Bradford changed everything
Bradford changed all that. The conference was cancelled when the election was called. Today big opportunities have opened up for Respect, arguably even bigger than before. Its membership has reportedly doubled since the result and not just in Bradford. More will join. Respect will clearly expand its Bradford base by winning council seats next month. There are big opportunities, particularly in other northern cities, in the next general election and in by elections if they occur.
The question is posed, however, as to how the most can be made of this opportunity, not just for Respect but for the wider movement. How it can contribute not only to tackling the crisis or working class representation but politically stiffen the fight against the cuts and the Con Dem coalition government. This should be an issue for the whole movement and not just for Respect, although its central role is obvious. Andrew Burgin argues that: “Surely nobody in their right mind will expect the party that achieved this to dissolve itself or stand aside because some on the left now see the possibility of building a new political organisation.”
It would certainly be ludicrous to suggest that Respect should dissolve itself or stand aside after such a result. What is posed, however, is whether the left in its various strands is prepared to be bold enough, and imaginative enough, to rise to the challenge, break from the past, and begin unite around this new situation; whether Respect is prepared to do the same and reach out to the rest of the left.
There will be others on the left standing candidates in May as well as Respect. The Trade Union and Socialist Coalition (TUSC) will be standing a range of candidates. Socialist Resistance (SR) is calling for a vote for TUSC where we think they are the best left candidate standing. But TUSC is a top-down organisation that refuses to adopt a democratic structure or reach out to other organisations on the left. SR has been refused membership, for example. A new party of whose members are doctors is being formed from the fight against the Lansley Bill. It is also planning to stand against Lib Dems in the general election and possibly in some council elections. It has already scored 15% in Tory test polling.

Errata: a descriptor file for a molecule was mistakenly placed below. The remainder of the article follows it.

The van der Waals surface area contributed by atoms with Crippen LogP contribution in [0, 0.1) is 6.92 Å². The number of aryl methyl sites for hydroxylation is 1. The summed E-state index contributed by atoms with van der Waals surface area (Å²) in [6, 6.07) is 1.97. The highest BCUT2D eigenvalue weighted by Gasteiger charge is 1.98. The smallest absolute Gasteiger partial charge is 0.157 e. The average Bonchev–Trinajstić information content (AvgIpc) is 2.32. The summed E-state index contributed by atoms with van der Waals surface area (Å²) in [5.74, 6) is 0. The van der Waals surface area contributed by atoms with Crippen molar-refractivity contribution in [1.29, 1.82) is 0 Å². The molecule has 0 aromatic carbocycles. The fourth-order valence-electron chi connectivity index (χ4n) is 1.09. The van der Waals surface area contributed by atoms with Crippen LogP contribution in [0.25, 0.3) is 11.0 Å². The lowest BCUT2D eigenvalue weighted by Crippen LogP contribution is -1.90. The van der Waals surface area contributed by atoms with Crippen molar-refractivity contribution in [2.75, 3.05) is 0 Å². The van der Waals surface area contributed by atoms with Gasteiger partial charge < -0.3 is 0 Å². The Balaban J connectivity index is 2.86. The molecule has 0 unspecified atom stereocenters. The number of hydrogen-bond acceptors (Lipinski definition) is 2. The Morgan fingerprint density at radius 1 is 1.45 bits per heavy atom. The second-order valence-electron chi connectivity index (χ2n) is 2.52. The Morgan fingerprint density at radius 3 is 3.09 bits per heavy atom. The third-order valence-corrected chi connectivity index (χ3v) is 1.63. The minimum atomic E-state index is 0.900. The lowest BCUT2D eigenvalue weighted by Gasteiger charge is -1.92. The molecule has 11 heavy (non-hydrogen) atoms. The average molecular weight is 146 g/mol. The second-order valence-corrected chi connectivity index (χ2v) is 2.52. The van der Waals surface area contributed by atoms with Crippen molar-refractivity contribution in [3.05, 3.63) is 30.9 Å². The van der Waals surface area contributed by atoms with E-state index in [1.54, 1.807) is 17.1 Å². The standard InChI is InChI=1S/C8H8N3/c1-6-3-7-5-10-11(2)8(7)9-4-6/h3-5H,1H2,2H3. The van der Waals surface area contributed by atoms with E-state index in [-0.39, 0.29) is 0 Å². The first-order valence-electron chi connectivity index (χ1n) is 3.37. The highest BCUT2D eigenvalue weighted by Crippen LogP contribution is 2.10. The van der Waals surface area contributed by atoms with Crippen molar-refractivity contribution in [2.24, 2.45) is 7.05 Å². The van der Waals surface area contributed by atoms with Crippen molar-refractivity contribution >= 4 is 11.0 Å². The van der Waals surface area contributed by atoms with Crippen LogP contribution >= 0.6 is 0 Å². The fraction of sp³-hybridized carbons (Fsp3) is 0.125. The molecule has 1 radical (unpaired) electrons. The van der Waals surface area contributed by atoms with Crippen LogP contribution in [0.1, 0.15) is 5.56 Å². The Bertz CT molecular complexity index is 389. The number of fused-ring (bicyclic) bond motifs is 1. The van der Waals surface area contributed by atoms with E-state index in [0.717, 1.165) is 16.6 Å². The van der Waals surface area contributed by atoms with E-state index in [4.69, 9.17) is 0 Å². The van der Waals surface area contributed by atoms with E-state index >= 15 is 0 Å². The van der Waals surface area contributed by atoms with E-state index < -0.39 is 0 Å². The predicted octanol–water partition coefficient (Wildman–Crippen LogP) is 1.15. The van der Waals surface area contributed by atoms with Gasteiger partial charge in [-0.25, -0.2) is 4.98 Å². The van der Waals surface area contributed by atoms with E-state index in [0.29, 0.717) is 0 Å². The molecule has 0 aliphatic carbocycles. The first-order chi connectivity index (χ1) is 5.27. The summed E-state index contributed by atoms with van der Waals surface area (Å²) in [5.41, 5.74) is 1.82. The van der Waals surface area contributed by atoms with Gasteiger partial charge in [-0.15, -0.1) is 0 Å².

In the light of all this, we appeal to Respect to involve the wider movement in discussing the way forward by calling an open conference to discuss the Bradford result and how to maximise its impact in terms of working class representation. There is a lot to discuss. There is an urgent need to involve the unions in the way forward in terms of working class representation. [Leader of the transport workers' trade union RMT] Bob Crow has called for a new party of the left as a result of the Bradford result, which raises the issue of what kind of organisation is needed to meet the opportunities which have been presented.
At the level of local government the backlash that elected George Galloway in Bradford could see other anti-cuts councillors elected under various banners in different parts of the country. This raises the issue of how anti-austerity councillors could begin to work more effectively together. Green municipal councillors in Brighton have unfortunately voted for cuts and nowhere is a stand being made at the local government level. The only exception of which we know is Barking and Dagenham councillor George Barratt, who was expelled from the Labour Party for refusing to support a cuts budget. It is urgent to discuss how to turn this situation around. There are other questions looming. What would a group of Respect councillors in Bradford do if they are elected in May?
Finally, there is the overarching issue of the internal democracy of broad left organisations. After four years in the Socialist Alliance and five years in Respect the main conclusion we in Socialist Resistance drew was that the internal democracy of such organisations at every level is a precondition for their long-term development as broad and pluralist organisations. This can give them the ability to draw into their ranks, and hold for the for the long term, those who are breaking from the politics of sell out, compromise and betrayal.
These are some of the reasons why we think such an open conference, called without preconditions, is urgently needed and could act to develop collective discussion on the way forward and materially strengthen the struggle against the Con Dems.